In the latest KPMG Business Survey – Federal Budget 2024 Edition, 534 small-to-medium sized (SMB) business leaders across Canada, including private companies and family businesses, shared their views and strategies on how they’re charting a path forward. While many Canadian business leaders are confident about their company’s growth prospects, the majority are also worried about prolonged, weak economic growth due to domestic and international factors, such as geopolitical conflicts and slow global growth.

Privately-held companies were more likely to agree (87 per cent) than their public counterparts that government incentives and tax relief should be made available to businesses to fuel innovation and economic growth. Amid the need to grow, the majority of business leaders (89 per cent) also agreed that it’s critical the federal government return the country to balanced budgets.

Canada’s Deputy Prime Minister and Finance Minister Chrystia Freeland delivered the 2024 Federal Budget in the House of Commons on April 16, 2024. This year’s budget focused on economic growth and productivity, addressing affordability and the housing crisis and fairness for all generations.

Several new measures were announced impacting businesses and individuals across Canada highlighted below.

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85% worry that Canada will experience prolonged, weak economic growth

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89% agree it’s imperative that Canada’s finances are on a steady sustainable track

Evolving tax landscape

One of the most significant announcements in the budget is the proposed increase to the capital gains inclusion rate from one-half to two-thirds for trusts and corporations, and from one-half to two-thirds for individuals on the portion of capital gains that exceeds $250,000 realized on or after June 25, 2024.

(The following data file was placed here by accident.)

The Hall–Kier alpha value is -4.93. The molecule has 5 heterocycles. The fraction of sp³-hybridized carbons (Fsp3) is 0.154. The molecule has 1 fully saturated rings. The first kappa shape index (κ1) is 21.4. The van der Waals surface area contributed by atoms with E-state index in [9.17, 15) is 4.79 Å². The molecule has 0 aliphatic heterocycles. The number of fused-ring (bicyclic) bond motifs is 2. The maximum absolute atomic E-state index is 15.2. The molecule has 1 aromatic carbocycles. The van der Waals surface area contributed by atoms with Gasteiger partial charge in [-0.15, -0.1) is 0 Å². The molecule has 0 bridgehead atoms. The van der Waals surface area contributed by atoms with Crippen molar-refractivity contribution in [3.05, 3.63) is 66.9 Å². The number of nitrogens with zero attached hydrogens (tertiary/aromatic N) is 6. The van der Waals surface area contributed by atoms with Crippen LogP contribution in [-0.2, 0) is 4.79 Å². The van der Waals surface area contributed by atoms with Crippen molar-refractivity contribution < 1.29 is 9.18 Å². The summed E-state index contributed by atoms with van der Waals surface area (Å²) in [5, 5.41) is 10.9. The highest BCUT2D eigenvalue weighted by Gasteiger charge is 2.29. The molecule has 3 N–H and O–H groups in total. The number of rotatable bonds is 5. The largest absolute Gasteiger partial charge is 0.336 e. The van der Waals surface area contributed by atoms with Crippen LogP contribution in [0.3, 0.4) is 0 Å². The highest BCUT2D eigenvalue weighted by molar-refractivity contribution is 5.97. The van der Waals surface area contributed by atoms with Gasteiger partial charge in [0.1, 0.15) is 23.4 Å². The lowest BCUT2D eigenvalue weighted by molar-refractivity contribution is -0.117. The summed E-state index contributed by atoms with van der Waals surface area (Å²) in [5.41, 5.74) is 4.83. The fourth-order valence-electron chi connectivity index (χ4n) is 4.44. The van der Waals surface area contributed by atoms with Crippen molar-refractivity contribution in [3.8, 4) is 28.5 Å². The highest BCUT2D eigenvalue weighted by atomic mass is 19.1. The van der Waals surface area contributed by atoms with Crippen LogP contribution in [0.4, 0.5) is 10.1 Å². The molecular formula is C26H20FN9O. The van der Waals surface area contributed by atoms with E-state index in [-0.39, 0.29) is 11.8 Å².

However, the increased Lifetime Capital Gains Exemption (LCGE) will exempt up to $1.25 million in capital gains on the sale of qualifying small business shares and farming and fishing properties, which will apply to dispositions on or after June 25, 2024.

Changes were also proposed to the Alternative Minimum Tax (AMT) allowing individuals to claim an increased donation tax credit, which adjust previous revisions first announced in the 2023 budget. AMT is a parallel tax calculation that has fewer tax credits, deductions, and exemptions compared to regular personal income tax rules; taxpayers will pay whichever is highest.

Growth and innovation

The budget proposed several new measures, including enhancements to the Canada Small Business Financing Program, by increasing annual financing to small businesses by an estimated $560 million.

The Canadian Entrepreneurs’ Incentive (CEI) aims to provide some additional tax benefits to entrepreneurs on the sale of shares of their business. The CEI can help reduce the tax rate on a lifetime maximum in eligible capital gains. When this incentive is fully rolled out, entrepreneurs may have a combined exemption of up to $3.25 million when selling all or part of a business.

There also continues to be high demand for the Scientific Research and Experimental Development (SR&ED) program across Canada, with more than eight in 10 business leaders (84 per cent) citing they would like the program to be simplified and expanded to encourage more investment in the innovations that create economic prosperity. The budget summarized the government’s continued efforts to modernize and enhance the SR&ED tax incentive program. A second stakeholder consultation launched on April 25, 2024, with more details to be announced.